Known locally for his pop-up Sunday Bird, found in the back of one of Chau and Chen’s Boba Guys locations, Hong brings a fresh perspective to iconic Asian cooking traditions.

“I am interested in nostalgia and in sharing culture. I want to feature tasty dishes that are close to people’s hearts,” says Hong, a Culinary Institute of America grad and co-author of the bestselling Koreatown: A Cookbook. “I want to create a place that is open and inviting, where you don’t need reservations or have to dress up, but a place that is your kitchen, your home.”

Chau and Chen, founders of instant San Francisco classic tea shop Boba Guys, will oversee Sunday’s beverage program. Known for their high-quality, distinctive milk teas (the basis for Taiwanese tapioca bubble or boba tea), Chau and Chen will develop a full bar of carefully selected, handcrafted hot and cold brews. The drinks menu currently includes cold-brewed and espresso-based coffees, as well as classic, Hong Kong, and jasmine milk teas, a tasty green matcha latte and a selection of teas by the pot.

“Later this year, we’ll offer a sommelier-style tea service for people interested in a more elevated, intimate experience,” says Chau. “It’s about letting guests learn about the culture of Asian teas — their variety, their depth — in a delicious and fun way.”

As its name suggests, Sunday at the Museum’s guiding philosophy is hospitality. The trio selected the name to evoke the warmth associated with a day dedicated to being with friends and family. “It’s a restorative day, one that celebrates togetherness, comfort and reconnecting with the things that matter most,” says Chen.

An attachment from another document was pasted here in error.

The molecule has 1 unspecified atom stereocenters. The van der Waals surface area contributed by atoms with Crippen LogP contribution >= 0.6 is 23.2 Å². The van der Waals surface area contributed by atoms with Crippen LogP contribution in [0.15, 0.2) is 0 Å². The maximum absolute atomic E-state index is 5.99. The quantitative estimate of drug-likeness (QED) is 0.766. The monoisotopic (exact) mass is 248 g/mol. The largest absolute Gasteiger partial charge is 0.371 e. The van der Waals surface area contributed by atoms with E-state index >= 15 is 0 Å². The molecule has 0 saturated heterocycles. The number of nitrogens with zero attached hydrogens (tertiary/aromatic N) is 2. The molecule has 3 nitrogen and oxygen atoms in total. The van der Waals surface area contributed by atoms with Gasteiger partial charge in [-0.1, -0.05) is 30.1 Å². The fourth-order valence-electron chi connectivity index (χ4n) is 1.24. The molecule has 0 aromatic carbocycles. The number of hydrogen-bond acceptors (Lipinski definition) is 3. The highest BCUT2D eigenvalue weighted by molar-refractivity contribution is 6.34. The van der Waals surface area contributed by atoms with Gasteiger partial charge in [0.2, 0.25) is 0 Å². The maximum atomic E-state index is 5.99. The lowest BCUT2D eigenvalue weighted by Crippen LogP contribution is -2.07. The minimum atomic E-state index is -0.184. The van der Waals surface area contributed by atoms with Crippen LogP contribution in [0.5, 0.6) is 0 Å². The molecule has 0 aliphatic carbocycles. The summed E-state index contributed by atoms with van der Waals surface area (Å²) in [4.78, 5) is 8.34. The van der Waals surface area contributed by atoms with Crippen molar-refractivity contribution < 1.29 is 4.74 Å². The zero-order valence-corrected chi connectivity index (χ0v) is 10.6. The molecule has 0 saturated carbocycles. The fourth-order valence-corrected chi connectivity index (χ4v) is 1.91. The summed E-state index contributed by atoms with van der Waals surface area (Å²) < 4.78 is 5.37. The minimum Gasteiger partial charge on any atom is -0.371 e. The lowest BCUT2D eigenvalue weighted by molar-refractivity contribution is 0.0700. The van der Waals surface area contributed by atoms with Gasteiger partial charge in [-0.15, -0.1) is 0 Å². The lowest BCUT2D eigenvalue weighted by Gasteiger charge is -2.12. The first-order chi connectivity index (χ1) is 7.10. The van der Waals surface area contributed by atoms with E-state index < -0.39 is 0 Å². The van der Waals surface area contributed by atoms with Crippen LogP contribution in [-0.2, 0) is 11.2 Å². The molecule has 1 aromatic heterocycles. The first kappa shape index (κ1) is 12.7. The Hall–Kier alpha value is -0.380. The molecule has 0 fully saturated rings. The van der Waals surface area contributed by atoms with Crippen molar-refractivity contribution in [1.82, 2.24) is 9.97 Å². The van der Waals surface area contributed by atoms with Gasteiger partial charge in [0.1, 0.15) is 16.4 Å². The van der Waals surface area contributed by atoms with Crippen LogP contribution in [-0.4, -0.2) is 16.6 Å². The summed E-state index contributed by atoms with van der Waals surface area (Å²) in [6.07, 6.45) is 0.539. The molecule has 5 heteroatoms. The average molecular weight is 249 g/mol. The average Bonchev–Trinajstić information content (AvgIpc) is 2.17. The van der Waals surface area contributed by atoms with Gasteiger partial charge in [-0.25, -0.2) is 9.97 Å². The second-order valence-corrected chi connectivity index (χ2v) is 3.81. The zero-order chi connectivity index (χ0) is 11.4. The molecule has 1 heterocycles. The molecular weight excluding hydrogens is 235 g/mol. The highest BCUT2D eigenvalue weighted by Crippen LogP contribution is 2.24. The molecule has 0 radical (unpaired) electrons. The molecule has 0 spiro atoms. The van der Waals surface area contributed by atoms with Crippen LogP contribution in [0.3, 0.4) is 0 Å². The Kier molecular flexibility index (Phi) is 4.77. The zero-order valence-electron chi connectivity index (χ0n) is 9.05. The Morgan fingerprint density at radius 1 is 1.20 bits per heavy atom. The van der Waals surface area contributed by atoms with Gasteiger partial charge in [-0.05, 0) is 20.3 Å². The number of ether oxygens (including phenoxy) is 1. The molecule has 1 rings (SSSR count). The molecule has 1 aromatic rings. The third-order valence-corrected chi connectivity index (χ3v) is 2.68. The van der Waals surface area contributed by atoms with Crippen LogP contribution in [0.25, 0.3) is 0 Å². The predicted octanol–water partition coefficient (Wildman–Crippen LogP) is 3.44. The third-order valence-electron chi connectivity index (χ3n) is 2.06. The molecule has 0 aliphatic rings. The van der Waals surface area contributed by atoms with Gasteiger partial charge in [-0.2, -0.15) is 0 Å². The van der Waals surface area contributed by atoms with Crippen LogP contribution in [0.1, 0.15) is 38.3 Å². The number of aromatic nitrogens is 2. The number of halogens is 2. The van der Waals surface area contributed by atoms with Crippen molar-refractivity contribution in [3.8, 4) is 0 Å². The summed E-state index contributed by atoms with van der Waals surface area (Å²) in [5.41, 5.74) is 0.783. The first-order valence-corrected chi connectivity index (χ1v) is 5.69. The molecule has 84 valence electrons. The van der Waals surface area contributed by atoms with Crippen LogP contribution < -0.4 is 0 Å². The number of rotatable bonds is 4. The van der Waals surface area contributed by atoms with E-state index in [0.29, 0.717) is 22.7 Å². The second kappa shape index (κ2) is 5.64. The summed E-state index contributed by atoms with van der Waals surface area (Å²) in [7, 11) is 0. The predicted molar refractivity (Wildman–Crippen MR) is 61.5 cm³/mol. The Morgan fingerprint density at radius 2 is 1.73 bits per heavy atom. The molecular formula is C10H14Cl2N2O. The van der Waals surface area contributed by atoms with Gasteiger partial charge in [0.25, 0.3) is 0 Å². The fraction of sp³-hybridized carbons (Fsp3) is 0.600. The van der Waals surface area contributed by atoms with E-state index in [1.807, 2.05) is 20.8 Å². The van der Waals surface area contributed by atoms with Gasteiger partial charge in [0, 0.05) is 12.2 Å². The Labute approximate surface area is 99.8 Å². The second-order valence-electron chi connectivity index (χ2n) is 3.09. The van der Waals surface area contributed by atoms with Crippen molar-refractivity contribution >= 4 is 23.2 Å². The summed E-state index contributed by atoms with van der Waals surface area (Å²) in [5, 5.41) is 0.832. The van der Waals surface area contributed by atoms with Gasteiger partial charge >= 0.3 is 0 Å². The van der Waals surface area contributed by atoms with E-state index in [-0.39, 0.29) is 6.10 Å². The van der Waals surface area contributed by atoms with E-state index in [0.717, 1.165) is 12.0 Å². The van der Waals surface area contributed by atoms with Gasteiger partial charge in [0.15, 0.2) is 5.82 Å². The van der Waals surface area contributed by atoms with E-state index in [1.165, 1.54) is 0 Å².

With its rotating menu inspired by ongoing programs and special exhibitions, Sunday is a reminder that there’s always something new cooking at the Asian Art Museum.

“A seat at Deuki’s table is, like a visit to our museum, a true cultural experience, one that weaves together history, memory, geography and flavor to touch all of your senses,” says Asian Art Museum Director and CEO Jay Xu. “We’re at the nexus of everything that makes San Francisco a vibrant and exciting community: we’re in Civic Center, the political heart of the city; we’re at the edge of the Tenderloin, which is still a haven for new immigrants; the mid-Market area is in constant flux. The city is transforming itself and what we offer in our galleries and in our cafe reflects the unique spirit of that transformation.”

About the Asian Art Museum

The Asian Art Museum–Chong-Moon Lee Center for Asian Art and Culture is one of San Francisco's premier arts institutions and home to a world-renowned collection of more than 18,000 Asian art treasures from throughout Asia spanning 6,000 years of history. Through rich art experiences, centered on historic and contemporary artworks, the Asian Art Museum unlocks the past for visitors, bringing it to life while serving as a catalyst for new art, new creativity and new thinking.

Information: 415.581.3500   or   www.asianart.org